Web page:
My job, no matter what, is to make people laugh. And I think that what makes my comedy palatable for all audiences is that I’m not wagging my finger and telling them they need to believe anything, like that trans people exist. I’m walking proof that they do. I’m not political in any way other than saying this is who I am, which is actually very political. So I’m going out there and telling my story. And my story is inarguable—you can’t argue about somebody’s story!
I think that that’s what makes it easier: I’m not out there like Bill Maher, giving opinions with jokes. I’m actually telling you who I am and how I came to understand who I am, through my experiences. It’s hard for people to fold their arms and go, “No, stop, that’s not true.”
Have you played to a “challenge” audience? How do you pivot—what do you pivot to?
I’ll tell you that the language of “trans” in general is new to much older audiences, like people my parents’ age. I did a show at a church that’s been turned into an arts center—the community that goes there regularly is probably late 60s and older. They go to see art, and plays, and musicals and things like that. They’ll come out and support.
I remember seeing a sea of gray hair in the audience and thinking, Oh, this could be rough. But I think because they didn’t understand what trans was—it was a rural community, it was language they hadn’t heard before. But I’ll tell you where they did laugh: When I talked about my family, and my mother. Everyone has a mother, everyone has a family. So my go-to stuff is stuff that I know that everybody can relate to.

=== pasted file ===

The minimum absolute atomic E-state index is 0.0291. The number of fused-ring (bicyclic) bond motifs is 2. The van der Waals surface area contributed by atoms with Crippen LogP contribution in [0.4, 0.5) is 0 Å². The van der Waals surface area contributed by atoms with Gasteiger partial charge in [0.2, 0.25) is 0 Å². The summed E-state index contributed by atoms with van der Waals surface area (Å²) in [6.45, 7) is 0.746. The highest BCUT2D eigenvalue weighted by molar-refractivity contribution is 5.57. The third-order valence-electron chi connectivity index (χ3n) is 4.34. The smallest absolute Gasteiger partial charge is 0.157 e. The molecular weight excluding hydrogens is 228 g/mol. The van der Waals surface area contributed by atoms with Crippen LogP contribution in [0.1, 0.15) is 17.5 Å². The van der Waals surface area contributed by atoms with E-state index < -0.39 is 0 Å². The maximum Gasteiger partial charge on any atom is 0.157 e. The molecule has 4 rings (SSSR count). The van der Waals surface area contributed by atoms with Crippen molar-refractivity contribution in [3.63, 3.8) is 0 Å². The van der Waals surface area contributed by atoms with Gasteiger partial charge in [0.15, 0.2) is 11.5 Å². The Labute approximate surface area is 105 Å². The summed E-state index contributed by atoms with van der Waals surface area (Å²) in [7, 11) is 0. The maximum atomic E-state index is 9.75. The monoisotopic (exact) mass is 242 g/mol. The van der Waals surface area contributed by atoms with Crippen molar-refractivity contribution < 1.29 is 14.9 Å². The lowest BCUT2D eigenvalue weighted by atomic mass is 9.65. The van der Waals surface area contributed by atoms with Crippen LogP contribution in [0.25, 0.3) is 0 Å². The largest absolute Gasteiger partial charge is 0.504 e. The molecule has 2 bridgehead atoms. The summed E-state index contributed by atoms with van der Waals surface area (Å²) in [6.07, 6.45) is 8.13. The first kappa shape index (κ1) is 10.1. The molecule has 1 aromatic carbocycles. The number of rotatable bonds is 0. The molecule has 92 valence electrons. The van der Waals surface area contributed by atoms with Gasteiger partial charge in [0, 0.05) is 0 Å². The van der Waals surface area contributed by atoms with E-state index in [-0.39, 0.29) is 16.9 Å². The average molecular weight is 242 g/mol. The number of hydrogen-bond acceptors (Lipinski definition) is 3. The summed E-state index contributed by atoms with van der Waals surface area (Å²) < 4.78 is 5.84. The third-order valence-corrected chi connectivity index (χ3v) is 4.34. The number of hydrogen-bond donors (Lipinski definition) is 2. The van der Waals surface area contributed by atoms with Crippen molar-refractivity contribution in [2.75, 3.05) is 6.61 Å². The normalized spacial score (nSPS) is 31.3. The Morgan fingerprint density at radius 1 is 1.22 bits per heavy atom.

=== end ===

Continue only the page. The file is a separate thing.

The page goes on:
It does happen, of course. There is a pretty specific audience that doesn’t have the language or vernacular of LGBT culture, [for] which I tend to change my language a little bit. I won’t just walk out on stage and go “I’m trans!” because 99% of old people will look at each other and say, “What’s trans?” So, I might have to explain what trans is, I might have to use a long form explanation.
I have to thank Caitlyn Jenner for bringing the conversation to older people, because they didn’t have that language before, and they didn’t know what it meant. Even if we don’t agree with Caitlyn and her beliefs politically, and how she speaks about even her transition, she did give older people a slice of information that they didn’t have before. I have this little slice of gratefulness that she reached an audience that I would never [have].
Does being able to pass present opportunities or challenges? Do you always “disclose” when performing?
I think passing is male privilege, and I try to avoid passing whenever possible. It’s overrated. If there’s a time when I can not accept passing for male privilege specifically, then I want to out myself so that people don’t give it to me. They’ll still give it to me in many ways but if there’s a way that I can refuse it, it’s by being out. And I try to be as out as I can possibly be in my life for that reason.